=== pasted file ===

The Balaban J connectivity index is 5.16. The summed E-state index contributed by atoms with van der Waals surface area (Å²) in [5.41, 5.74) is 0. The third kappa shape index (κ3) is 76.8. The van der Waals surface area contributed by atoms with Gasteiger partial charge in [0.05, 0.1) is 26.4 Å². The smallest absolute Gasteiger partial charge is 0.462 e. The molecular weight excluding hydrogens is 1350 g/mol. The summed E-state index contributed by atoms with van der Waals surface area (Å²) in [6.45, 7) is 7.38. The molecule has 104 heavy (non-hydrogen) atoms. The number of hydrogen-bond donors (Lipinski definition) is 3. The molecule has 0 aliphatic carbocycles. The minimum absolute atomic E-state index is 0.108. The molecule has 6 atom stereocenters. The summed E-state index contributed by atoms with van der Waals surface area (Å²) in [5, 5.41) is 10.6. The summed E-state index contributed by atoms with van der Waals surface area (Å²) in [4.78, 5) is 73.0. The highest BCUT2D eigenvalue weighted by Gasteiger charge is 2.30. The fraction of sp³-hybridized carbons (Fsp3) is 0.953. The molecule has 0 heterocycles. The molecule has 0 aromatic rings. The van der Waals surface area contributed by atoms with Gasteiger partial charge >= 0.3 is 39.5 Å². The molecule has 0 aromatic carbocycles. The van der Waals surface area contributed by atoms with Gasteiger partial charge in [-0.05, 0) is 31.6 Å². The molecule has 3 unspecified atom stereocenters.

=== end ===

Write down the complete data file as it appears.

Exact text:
The Balaban J connectivity index is 5.16. The summed E-state index contributed by atoms with van der Waals surface area (Å²) in [5.41, 5.74) is 0. The third kappa shape index (κ3) is 76.8. The van der Waals surface area contributed by atoms with Gasteiger partial charge in [0.05, 0.1) is 26.4 Å². The smallest absolute Gasteiger partial charge is 0.462 e. The molecular weight excluding hydrogens is 1350 g/mol. The summed E-state index contributed by atoms with van der Waals surface area (Å²) in [6.45, 7) is 7.38. The molecule has 104 heavy (non-hydrogen) atoms. The number of hydrogen-bond donors (Lipinski definition) is 3. The molecule has 0 aliphatic carbocycles. The minimum absolute atomic E-state index is 0.108. The molecule has 6 atom stereocenters. The summed E-state index contributed by atoms with van der Waals surface area (Å²) in [5, 5.41) is 10.6. The summed E-state index contributed by atoms with van der Waals surface area (Å²) in [4.78, 5) is 73.0. The highest BCUT2D eigenvalue weighted by Gasteiger charge is 2.30. The fraction of sp³-hybridized carbons (Fsp3) is 0.953. The molecule has 0 heterocycles. The molecule has 0 aromatic rings. The van der Waals surface area contributed by atoms with Gasteiger partial charge >= 0.3 is 39.5 Å². The molecule has 0 aromatic carbocycles. The van der Waals surface area contributed by atoms with Gasteiger partial charge in [-0.05, 0) is 31.6 Å². The molecule has 3 unspecified atom stereocenters.